This special series is part of CentSai’s commitment to financial literacy at every level. We’re collaborating with financial-education advocate Sam X Renick on a series of short interviews, videos, and tips. In this installment, Rebecca Wiggins — the executive director of the Association for Financial Counseling & Planning — tells Renick the most important money lesson she learned as a child and shares a tip for teaching kids about money.
A Childhood Money Lesson
Sam X Renick: What is the most important money habit you learned as a child? Briefly share the story of how you learned the habit and what impact it has had on you throughout your life.
Rebecca Wiggins: As a child, I learned the importance of putting away money little by little to save up for bigger expenses. My parents worked hard to provide for us, and money was tight when we were young. I remember my mom putting money into envelopes so we could buy new clothes and shoes for back-to-school time.
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This taught us the importance of wants versus needs and how to save money.
It also demonstrated moderation and an understanding that there were limits to what we could do or have in order to achieve something greater down the road. Because of my upbringing, I try to be reasonable about purchases, look for sales, and stick with a spending plan that’s aligned with our goals for the future.
The Most Important Money Lesson to Teach Kids
Renick: If you could teach a child only one money habit, what would it be? Briefly explain why.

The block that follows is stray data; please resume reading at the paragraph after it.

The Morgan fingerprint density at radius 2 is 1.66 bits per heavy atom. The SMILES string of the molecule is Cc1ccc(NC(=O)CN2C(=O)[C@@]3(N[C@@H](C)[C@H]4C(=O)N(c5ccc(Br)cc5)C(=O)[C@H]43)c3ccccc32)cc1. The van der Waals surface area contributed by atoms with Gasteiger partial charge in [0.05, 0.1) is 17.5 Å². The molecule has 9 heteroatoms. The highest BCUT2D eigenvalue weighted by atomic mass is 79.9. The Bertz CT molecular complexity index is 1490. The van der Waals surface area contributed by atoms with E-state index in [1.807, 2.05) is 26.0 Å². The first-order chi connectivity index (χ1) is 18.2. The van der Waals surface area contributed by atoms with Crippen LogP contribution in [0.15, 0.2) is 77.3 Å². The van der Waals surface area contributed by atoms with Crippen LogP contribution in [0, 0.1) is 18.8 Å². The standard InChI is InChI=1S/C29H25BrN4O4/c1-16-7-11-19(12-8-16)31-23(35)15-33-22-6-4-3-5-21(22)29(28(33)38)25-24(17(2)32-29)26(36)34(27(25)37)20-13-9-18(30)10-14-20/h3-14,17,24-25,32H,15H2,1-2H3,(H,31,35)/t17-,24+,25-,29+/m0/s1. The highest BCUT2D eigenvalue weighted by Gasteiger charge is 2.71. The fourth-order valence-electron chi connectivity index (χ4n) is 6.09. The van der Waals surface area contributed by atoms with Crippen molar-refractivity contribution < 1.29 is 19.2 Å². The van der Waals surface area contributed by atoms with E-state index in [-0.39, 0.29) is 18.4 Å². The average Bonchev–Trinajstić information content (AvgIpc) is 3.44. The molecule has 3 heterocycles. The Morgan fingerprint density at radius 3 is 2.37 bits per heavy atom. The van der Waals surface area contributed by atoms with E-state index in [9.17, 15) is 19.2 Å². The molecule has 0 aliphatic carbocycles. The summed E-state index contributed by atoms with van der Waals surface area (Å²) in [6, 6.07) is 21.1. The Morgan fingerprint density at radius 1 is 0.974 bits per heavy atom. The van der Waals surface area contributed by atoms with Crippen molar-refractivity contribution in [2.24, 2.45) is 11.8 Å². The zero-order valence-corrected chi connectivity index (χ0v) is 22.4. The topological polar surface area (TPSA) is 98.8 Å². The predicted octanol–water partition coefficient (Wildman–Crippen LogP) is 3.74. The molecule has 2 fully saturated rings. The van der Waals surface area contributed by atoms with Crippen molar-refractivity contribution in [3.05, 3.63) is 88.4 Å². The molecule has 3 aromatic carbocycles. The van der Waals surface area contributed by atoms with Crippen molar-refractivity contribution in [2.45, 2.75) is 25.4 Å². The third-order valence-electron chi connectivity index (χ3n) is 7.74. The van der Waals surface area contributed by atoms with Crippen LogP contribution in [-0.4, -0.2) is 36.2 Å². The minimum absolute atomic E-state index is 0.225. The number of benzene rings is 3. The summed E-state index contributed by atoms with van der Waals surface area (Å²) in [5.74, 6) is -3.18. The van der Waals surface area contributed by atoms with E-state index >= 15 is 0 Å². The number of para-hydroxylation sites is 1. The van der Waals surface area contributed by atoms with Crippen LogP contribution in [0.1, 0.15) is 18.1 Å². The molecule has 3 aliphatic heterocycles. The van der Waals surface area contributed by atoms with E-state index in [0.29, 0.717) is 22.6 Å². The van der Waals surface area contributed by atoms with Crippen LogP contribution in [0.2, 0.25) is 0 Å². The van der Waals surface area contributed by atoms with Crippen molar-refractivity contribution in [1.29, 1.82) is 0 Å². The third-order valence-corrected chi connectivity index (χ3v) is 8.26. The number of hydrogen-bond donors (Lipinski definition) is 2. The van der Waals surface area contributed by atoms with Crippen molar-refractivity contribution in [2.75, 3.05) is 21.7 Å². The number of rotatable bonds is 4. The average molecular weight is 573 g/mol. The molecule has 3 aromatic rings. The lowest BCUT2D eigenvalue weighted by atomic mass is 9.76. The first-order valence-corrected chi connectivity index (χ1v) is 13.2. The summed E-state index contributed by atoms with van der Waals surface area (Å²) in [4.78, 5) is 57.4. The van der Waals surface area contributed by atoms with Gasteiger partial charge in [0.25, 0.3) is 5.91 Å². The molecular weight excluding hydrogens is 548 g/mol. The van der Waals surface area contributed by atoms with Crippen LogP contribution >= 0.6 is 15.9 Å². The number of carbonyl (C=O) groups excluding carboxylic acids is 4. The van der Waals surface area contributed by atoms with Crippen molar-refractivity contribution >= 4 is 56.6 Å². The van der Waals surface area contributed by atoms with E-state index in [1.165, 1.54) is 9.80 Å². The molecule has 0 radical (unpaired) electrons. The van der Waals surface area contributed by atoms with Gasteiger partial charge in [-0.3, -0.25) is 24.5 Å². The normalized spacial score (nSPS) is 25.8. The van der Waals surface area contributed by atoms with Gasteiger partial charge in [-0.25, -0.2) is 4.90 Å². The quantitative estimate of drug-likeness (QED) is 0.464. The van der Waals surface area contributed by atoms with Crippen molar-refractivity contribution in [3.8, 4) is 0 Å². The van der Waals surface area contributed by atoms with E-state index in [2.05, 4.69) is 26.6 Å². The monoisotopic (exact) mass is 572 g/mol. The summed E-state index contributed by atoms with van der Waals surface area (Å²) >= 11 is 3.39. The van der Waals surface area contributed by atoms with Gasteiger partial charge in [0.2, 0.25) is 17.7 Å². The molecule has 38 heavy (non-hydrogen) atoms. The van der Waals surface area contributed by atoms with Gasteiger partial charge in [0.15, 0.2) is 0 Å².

Wiggins: Restraint in consumerism, understanding value, and prioritizing wants and needs. This may help kids to learn to live simply and with purpose rather than seek fulfillment and meaning in material goods.
Final Thought: What if the Research is Wrong?
Renick: Cambridge University research indicates that adult money habits are set by age seven. What if the research is wrong and adult money habits are formed earlier, perhaps around the age the “give mes” set in? What does this mean for families, schools, and the financial education industry?
Wiggins: It means we have a lot of work to do in the financial services industry to combat marketing messages that tell us we need the next shiny thing; and that as parents, we have to model this behavior and talk about money as early as possible. Without a doubt, personal finance should be taught in K–12 curriculum and should be a mandatory requirement for graduation.
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Discover more about Rebecca Wiggins at AFCPE.org.